Through Sammy, Toland becomes acquainted with Clayfield's "seedy underbelly" of "beatniks, anarchists, homosexuals, negroes, vegetarians, drunks, and poets" as expressed at parties and at the Rhombus, a gay bar, and Alleysax, a black nightclub. At his first "underbelly" party, Toland meets Ginger Raines, a white folk singer/guitarist very involved with civil rights issues. She is considerably different from the girls he's known, and they strike up a prickly but satisfying relationship. Because of her, he starts attending integrationist meetings and gets to know many of the major black civil rights activities, including Reverend Pepper, his gay son Les, and his wife Anna Dellyne, who had been a nightclub singer in her youth. Not that things haven't been hot in Clayfield before, with the "Chopper," an unashamed racist, as longtime Police Commissioner, but as Toland gets involved the skirmishes start in earnest with the murder of a black community organizer (a friend of Ginger's). Moreover, the Chopper is planning to close down a park that has been a favorite place for demonstrations by integrationists. Ginger is so upset and outraged that she has a tirade in front of the students (all white) at the college she attends. Afterwards, Toland attempts to make love to her, but the condom he's been carrying for years is all stuck to itself, and he cannot perform. He ends up confessing his sexual orientation to her. She is understanding but becomes somewhat ambivalent about their relationship, though he still loves her.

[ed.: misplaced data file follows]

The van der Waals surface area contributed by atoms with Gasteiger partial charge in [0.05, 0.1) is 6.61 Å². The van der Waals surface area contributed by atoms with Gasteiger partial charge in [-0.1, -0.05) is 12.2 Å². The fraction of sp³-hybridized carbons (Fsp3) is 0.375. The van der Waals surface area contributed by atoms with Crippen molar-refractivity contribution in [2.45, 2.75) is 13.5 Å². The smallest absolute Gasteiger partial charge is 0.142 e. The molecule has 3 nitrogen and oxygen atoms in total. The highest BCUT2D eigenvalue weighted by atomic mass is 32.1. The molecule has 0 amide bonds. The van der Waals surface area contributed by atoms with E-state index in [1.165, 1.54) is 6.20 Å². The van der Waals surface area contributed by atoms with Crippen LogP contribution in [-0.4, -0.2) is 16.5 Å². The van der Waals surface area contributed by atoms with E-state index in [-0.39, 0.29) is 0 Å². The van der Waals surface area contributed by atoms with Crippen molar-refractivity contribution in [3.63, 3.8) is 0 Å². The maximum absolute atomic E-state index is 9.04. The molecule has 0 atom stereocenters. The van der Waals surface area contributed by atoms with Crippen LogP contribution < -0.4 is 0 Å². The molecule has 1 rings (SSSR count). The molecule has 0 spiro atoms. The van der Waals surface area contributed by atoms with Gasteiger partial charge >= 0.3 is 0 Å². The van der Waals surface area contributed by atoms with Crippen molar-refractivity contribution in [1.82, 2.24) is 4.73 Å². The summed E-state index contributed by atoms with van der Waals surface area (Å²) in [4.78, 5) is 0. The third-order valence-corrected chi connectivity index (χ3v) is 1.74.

After a long, arduous day where Melanie and Toland (as well as Mavis, Riley, and Sammy) participate in a nonviolent protest by the black citizenry to prevent the destruction of the park, Toland has a series of unpleasant adventures, culminating in a stay in the police station for public drunkenness. Rescued by Melanie, he wakes up to find himself being prayed over by Orley, who believes the path Toland is taking is leading him to hell. Toland is disgusted, and Orley leaves in a huff. Toland is further shattered when Ginger informs him that she is going to be kicked out of school for her views and will be moving back north. For a while Toland stays away from the integrationist meetings, but he rejoin in time to attend the big protest march in Washington. Ginger is there, and she is returning to Clayfield.